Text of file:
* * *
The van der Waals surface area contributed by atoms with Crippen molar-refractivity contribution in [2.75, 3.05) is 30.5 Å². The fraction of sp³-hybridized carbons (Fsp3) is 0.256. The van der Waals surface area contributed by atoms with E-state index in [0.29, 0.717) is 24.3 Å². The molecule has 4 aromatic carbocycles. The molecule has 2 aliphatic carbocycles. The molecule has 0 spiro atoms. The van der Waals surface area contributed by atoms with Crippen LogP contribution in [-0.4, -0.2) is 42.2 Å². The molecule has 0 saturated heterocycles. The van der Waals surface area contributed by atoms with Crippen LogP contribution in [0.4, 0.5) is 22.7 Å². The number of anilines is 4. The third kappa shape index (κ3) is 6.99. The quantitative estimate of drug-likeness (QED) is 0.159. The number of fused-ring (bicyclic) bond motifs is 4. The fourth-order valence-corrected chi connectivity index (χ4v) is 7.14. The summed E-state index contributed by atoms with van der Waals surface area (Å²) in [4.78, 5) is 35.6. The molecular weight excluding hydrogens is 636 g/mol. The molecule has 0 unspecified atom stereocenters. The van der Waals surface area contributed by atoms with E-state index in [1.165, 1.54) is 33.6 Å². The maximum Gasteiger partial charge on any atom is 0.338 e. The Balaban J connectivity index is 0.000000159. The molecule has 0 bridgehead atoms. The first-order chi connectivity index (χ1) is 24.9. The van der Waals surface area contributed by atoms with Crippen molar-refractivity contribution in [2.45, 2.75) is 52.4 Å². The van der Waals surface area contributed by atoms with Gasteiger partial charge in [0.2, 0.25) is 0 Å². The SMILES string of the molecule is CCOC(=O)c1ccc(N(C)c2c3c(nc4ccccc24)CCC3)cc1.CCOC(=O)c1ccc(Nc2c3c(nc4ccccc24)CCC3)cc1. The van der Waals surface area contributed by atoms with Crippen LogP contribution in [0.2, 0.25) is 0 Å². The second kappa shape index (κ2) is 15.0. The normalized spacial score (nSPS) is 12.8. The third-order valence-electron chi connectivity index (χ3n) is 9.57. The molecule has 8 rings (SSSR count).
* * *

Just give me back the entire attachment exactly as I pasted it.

The van der Waals surface area contributed by atoms with Crippen molar-refractivity contribution in [2.75, 3.05) is 30.5 Å². The fraction of sp³-hybridized carbons (Fsp3) is 0.256. The van der Waals surface area contributed by atoms with E-state index in [0.29, 0.717) is 24.3 Å². The molecule has 4 aromatic carbocycles. The molecule has 2 aliphatic carbocycles. The molecule has 0 spiro atoms. The van der Waals surface area contributed by atoms with Crippen LogP contribution in [-0.4, -0.2) is 42.2 Å². The molecule has 0 saturated heterocycles. The van der Waals surface area contributed by atoms with Crippen LogP contribution in [0.4, 0.5) is 22.7 Å². The number of anilines is 4. The third kappa shape index (κ3) is 6.99. The quantitative estimate of drug-likeness (QED) is 0.159. The number of fused-ring (bicyclic) bond motifs is 4. The fourth-order valence-corrected chi connectivity index (χ4v) is 7.14. The summed E-state index contributed by atoms with van der Waals surface area (Å²) in [4.78, 5) is 35.6. The molecular weight excluding hydrogens is 636 g/mol. The molecule has 0 unspecified atom stereocenters. The van der Waals surface area contributed by atoms with E-state index in [1.165, 1.54) is 33.6 Å². The maximum Gasteiger partial charge on any atom is 0.338 e. The Balaban J connectivity index is 0.000000159. The molecule has 0 bridgehead atoms. The first-order chi connectivity index (χ1) is 24.9. The van der Waals surface area contributed by atoms with Crippen molar-refractivity contribution in [2.45, 2.75) is 52.4 Å². The van der Waals surface area contributed by atoms with Gasteiger partial charge in [0.2, 0.25) is 0 Å². The SMILES string of the molecule is CCOC(=O)c1ccc(N(C)c2c3c(nc4ccccc24)CCC3)cc1.CCOC(=O)c1ccc(Nc2c3c(nc4ccccc24)CCC3)cc1. The van der Waals surface area contributed by atoms with Crippen LogP contribution in [0.2, 0.25) is 0 Å². The second kappa shape index (κ2) is 15.0. The normalized spacial score (nSPS) is 12.8. The third-order valence-electron chi connectivity index (χ3n) is 9.57. The molecule has 8 rings (SSSR count).